New Delhi: Standard and Poor's (S&P) has said there is no immediate threat to India’s sovereign debt rating of BBB, though loose fiscal policy and the government’s inability to carry forward economic reforms could have implications in the medium-term, reports PTI.
“We do not see an immediate impact on India’s sovereign rating (BBB-/Stable) resulting from the lowering of the US sovereign rating to AA+,” S&P’s sovereign analyst Takahira Ogawa told PTI.
S&P recently lowered the sovereign rating of the US to AA+ from AAA. The ratings are opinions that reflect the ability and willingness of the rated entity to meet financial obligations.
The decision to lower the sovereign rating of the US had deleterious consequences for stock markets all over the world, including India.
Referring to problems with regard to high inflation and the fiscal deficit in India, Mr Ogawa said, “Potential longer-term consequences may point to negative factors.”
He further said that while tight policies could have a positive bearing on the country’s rating, deterioration in fiscal health and setbacks on the economic reforms front might result in a downgrade.
India has been struggling to deal with inflation, which is nearing the double-digit mark. Headline inflation stood at 9.44% in June, while food inflation was 9.90% for the week ended 30th July.
On the fiscal side, rising prices of crude oil and high food and fertiliser subsidies, coupled with the inability of the government to raise Rs40,000 crore from the divestment of equity in public sector companies during 2010-11, could create problems.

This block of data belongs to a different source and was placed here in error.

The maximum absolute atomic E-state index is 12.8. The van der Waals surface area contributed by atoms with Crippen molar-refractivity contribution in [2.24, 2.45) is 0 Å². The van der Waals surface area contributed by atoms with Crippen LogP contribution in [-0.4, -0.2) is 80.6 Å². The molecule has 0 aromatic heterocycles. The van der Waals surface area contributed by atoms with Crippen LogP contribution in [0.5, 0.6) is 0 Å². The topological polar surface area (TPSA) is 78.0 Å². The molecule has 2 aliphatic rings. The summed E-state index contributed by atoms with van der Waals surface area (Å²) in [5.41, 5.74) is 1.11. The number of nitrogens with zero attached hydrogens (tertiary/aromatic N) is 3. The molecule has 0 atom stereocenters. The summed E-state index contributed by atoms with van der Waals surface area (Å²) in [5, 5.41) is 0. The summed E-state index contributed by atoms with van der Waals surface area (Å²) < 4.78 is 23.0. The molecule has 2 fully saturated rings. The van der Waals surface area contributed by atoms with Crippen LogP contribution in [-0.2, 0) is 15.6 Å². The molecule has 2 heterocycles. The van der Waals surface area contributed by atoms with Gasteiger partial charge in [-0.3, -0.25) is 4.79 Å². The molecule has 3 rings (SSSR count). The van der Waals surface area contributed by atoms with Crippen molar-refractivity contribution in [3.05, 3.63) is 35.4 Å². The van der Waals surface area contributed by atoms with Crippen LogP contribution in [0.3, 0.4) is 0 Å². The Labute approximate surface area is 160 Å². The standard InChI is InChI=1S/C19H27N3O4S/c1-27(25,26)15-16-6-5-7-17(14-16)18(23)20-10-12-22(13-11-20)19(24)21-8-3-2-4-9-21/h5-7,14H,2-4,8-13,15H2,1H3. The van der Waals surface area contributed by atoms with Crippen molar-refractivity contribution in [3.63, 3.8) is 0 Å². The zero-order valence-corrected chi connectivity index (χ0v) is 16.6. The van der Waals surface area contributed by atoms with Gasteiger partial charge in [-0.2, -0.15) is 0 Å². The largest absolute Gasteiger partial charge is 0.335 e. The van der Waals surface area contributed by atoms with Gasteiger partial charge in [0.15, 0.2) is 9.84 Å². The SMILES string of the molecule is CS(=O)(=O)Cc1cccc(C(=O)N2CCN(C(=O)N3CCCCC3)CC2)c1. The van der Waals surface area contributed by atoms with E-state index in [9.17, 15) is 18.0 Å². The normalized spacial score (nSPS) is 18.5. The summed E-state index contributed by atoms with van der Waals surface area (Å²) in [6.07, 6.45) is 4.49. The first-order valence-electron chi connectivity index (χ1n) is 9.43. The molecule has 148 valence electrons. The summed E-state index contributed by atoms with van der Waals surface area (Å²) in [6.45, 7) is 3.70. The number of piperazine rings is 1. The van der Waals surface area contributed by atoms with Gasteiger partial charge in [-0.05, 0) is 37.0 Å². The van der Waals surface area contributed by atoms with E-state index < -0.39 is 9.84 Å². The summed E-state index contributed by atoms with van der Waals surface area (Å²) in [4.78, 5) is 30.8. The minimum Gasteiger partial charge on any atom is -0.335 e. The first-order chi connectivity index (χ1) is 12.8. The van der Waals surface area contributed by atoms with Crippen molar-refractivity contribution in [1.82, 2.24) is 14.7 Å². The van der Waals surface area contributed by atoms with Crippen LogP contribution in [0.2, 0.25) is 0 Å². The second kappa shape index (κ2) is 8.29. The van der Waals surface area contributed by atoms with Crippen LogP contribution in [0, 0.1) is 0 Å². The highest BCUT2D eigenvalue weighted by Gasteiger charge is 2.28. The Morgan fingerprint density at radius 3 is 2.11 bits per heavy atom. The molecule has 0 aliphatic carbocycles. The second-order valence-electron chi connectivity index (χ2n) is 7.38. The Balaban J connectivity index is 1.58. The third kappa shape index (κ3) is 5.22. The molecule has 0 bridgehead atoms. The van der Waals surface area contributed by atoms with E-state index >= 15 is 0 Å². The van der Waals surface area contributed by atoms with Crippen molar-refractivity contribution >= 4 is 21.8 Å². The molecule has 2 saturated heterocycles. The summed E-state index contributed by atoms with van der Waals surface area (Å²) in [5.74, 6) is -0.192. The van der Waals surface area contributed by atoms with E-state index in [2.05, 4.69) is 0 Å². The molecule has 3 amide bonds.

Inflation, Mr Ogawa said, “Remains India’s biggest challenge in the near-term, as high inflation could push up credit costs and dampen the country’s economic growth trajectory.”
Although the pace of food price rise seems to have stabilised to ‘some extent’, prices of manufactured products are still increasing, he said.
Referring to public finances, Mr Ogawa said, “Ballooning fiscal deficit also constrain the sovereign ratings on India.
Continuing its fiscal consolidation policies into fiscal 2012 will be a key challenge for the government.”
India’s sovereign rating, S&P said, could be raised if “the government continues to reduce the public sector’s deficits materially.
“For example, future government initiatives to significantly reduce subsidies for fertilisers, foods and fuels would be a positive factor in improving the expenditure structure of the budget and reducing the negative influence of potential external shocks on India's fiscal position,” the agency said.